Psoriasis is a stigmatizing disease that often affects female patients more negatively than male patients. Very little systematic data on the treatment responses related to gender exists.
This two‐country, multi‐centre, prospective, non‐interventional registry study aimed to evaluate potential gender differences with respect to systemic anti‐psoriatic treatment.
Data of patients with moderate to severe psoriasis participating in the German (PsoBest) or Swiss (SDNTT) psoriasis registry were analysed. Treatment response was defined as reaching PASI75 or PASI ≤ 3 at months 3, 6 and 12 of treatment and was supplemented by patient reported outcomes, i.e. DLQI ≤ 1 and Delta DLQI ≥ 4.
5,346 patients registered between 2007 and 2016 were included in the analyses (4,896 from PsoBest and 450 from SDNTT). The majority of patients received a non‐biologic treatment: 67.3 % of male and 69.8 % of female patients. Overall, women showed slightly higher PASI response rates after 3, 6 and 12 months, respectively 54.8 vs. 47.2 %, p ≤ 0.001, 70.8 vs. 63.8 %, p ≤ 0.001, 72.3 vs. 66.1%, p ≤ 0.004. In line with this, we found significantly higher proportions of female patients achieving a DLQI reduction ≥ 4: 61.4 vs 54.8 % at month 3 (p ≤ 0.001), 69.6 vs. 62.4 % at month 6 (p ≤ 0.001) and 70.7 vs. 64.4 % at months 12 (p ≤ 0.002), respectively.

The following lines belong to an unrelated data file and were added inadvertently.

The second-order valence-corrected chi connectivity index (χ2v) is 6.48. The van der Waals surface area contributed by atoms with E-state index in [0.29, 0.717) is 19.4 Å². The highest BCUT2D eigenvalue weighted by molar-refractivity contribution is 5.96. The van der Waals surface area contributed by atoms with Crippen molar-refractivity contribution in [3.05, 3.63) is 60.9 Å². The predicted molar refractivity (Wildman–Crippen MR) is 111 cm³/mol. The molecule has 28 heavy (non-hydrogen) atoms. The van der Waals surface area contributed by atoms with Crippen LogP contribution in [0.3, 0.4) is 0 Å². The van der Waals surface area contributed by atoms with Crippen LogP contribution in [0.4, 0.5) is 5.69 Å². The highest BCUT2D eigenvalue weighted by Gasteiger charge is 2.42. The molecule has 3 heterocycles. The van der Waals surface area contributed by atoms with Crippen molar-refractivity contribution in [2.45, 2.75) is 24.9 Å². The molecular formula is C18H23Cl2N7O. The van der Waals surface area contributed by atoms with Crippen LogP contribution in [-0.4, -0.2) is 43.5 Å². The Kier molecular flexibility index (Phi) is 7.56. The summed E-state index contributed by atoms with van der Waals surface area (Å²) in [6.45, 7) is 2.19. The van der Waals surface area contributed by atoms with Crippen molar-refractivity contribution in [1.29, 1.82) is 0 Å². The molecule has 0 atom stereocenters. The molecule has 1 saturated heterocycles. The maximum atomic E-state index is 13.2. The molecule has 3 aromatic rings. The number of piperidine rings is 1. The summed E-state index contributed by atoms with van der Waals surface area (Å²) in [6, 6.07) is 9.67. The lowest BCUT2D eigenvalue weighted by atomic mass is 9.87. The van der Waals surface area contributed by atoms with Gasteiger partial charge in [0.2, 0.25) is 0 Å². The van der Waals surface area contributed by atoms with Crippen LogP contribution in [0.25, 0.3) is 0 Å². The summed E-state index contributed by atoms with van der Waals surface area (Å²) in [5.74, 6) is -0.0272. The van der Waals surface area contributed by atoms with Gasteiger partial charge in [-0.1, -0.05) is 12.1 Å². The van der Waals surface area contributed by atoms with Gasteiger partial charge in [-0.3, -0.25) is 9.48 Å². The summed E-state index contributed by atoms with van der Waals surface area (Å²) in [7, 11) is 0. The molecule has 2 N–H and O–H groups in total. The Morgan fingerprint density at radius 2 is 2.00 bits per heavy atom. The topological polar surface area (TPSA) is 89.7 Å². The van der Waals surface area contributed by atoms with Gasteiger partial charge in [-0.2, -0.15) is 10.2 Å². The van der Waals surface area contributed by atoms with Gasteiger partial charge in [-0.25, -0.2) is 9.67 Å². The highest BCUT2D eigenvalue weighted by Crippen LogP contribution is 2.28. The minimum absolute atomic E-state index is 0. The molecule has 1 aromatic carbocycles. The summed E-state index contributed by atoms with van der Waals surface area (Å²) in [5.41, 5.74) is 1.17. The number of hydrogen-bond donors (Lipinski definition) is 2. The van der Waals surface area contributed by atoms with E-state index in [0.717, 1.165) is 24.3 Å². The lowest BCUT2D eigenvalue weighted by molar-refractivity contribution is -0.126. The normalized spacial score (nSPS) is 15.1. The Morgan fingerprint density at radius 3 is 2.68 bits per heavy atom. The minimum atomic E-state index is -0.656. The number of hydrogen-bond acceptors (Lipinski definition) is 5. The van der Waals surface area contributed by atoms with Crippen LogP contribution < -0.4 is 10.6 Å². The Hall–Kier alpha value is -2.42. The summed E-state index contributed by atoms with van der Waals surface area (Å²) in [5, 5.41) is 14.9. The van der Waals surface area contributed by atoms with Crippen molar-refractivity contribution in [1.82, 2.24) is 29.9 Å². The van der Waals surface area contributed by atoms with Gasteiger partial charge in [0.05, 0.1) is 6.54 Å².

Females on biologics showed a significantly superior treatment response in the PASI ≤ 3 at 3 (57.8 vs 48.5%) p ≤ 0.004 and 6 months (69.2 vs 60.9%) p ≤ 0.018. The non‐biologics group had a significant better treatment response (PASI response, PASI 75 and PASI ≤ 3) in females over the whole treatment year.
Differences found in single treatments only occurred at individual points in time and did not show a uniform trend or can be regarded as methodological artefacts.
Our data provide evidence that women experience better treatment outcome as measured by PASI to systemic anti‐psoriatic therapy than men. Several factors may contribute to this observation, including adherence to treatment, weight, or different lifestyle behavior.
Authors: J-T Maul, M Augustin, C Sorbe, C Conrad, F Anzengruber, U Mrowietz, K Reich, L E French, M Radtke, P Häusermann, L V Maul, W-H Boehncke, D Thaçi, A A Navarini